Method used to modify atoms promises new materials for wide array of products
The greatest peak-power laser pulse ever measured was recorded in a Shanghai lab in August, as Chinese scientists move closer to transforming the internal structure of atoms by using concentrated energy to cut them up.
Structural transformations promise to bring about the invention of new materials in areas such as aviation, aerospace, high-speed rail, cancer treatment, smartphones and dark matter.
Long Yuxin, director of the State Key Laboratory of High Field Laser Physics at the Shanghai Institute of Optics and Fine Mechanics under the Chinese Academy of Sciences, said about 10 labs worldwide have been dedicated to obtaining intense laser pulses, one of the frontier science sectors of the 21st century. The early August achievement is a milestone for the Shanghai lab, which obtained a laser pulse output with a peak wattage of 5.3 times 10 to the 15th power.
Liang Xiaoyan, a leading researcher at the lab, said the stronger and faster a laser is, the more able it is to remodel the structure of an atom or to drag out some of its electrons and protons.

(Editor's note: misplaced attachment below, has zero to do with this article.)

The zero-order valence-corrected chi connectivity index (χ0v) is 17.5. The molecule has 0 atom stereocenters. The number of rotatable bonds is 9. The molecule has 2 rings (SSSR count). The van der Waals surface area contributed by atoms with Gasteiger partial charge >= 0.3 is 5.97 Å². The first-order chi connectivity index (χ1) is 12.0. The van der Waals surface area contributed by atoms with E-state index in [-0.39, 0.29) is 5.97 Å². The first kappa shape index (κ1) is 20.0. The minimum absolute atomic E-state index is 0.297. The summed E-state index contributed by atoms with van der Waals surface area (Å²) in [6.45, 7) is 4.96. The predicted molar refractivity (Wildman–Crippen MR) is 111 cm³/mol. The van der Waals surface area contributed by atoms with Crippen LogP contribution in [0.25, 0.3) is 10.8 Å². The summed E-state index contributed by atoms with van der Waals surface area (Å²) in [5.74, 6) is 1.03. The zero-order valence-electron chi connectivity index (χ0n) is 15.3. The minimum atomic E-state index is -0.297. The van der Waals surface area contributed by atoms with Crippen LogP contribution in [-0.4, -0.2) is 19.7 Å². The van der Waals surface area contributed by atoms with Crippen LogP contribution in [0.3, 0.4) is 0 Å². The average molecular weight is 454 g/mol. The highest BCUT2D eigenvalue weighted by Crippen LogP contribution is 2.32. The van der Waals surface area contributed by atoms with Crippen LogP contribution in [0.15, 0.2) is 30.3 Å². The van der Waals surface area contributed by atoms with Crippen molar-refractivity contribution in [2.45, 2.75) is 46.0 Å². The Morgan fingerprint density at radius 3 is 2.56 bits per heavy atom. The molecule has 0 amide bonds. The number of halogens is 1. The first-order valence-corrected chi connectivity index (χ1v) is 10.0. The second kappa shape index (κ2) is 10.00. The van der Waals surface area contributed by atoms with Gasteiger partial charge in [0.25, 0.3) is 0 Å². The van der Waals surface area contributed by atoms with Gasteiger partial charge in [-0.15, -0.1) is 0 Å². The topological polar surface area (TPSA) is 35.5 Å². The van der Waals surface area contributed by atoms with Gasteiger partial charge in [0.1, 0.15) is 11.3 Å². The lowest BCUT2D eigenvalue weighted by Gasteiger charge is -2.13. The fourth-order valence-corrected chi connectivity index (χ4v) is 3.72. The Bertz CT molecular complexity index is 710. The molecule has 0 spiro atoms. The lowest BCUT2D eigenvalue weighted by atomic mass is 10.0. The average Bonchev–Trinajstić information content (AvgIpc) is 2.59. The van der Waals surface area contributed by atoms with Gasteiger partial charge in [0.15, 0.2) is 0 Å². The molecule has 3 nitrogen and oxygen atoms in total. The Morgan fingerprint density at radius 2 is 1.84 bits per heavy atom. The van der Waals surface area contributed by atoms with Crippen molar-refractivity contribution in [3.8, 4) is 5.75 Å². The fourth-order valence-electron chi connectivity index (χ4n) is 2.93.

"Laser-based proton knives are quite promising for cancer treatment," Liang said. "A laser-based medical device will have several advantages, such as being more compact, with easier radiation shielding and perhaps cheaper maintenance, compared with current state-of-the-art proton therapy facilities."
"When the structure of atoms is changed, special materials can be created according to various requirements for different industrial and social sectors," she added.
Ultrafast lasers may also make faster smartphones.
"Currently the speed of the state-of-the-art processors, such as those in the newest mobile phones, is several GHZ and is already very close to the actual processor speed limit. But if we can control the electrical and optical properties... hopefully we'll see fairly impressive advancement in the running speed of smart-phones," said Li Ruxin, direct-or of the lab.
The laser power achievement was the result of a new solution to a key problem that has puzzled their international fellows.
Some crystal devices are used to amplify an input pulse, which become less efficient after passing through the crystal, especially when the crystal gets larger and "parasitic" action rises in the crystal and degrades output, Liang said. The scientists found a way to suppress such emissions.
The researchers believe the laser facility, one of the key projects in Shanghai's mission to become a science and technology center with global influence, will become the first in the world to obtain laser pulse output wattage of 10 to the power of 16 in 2017.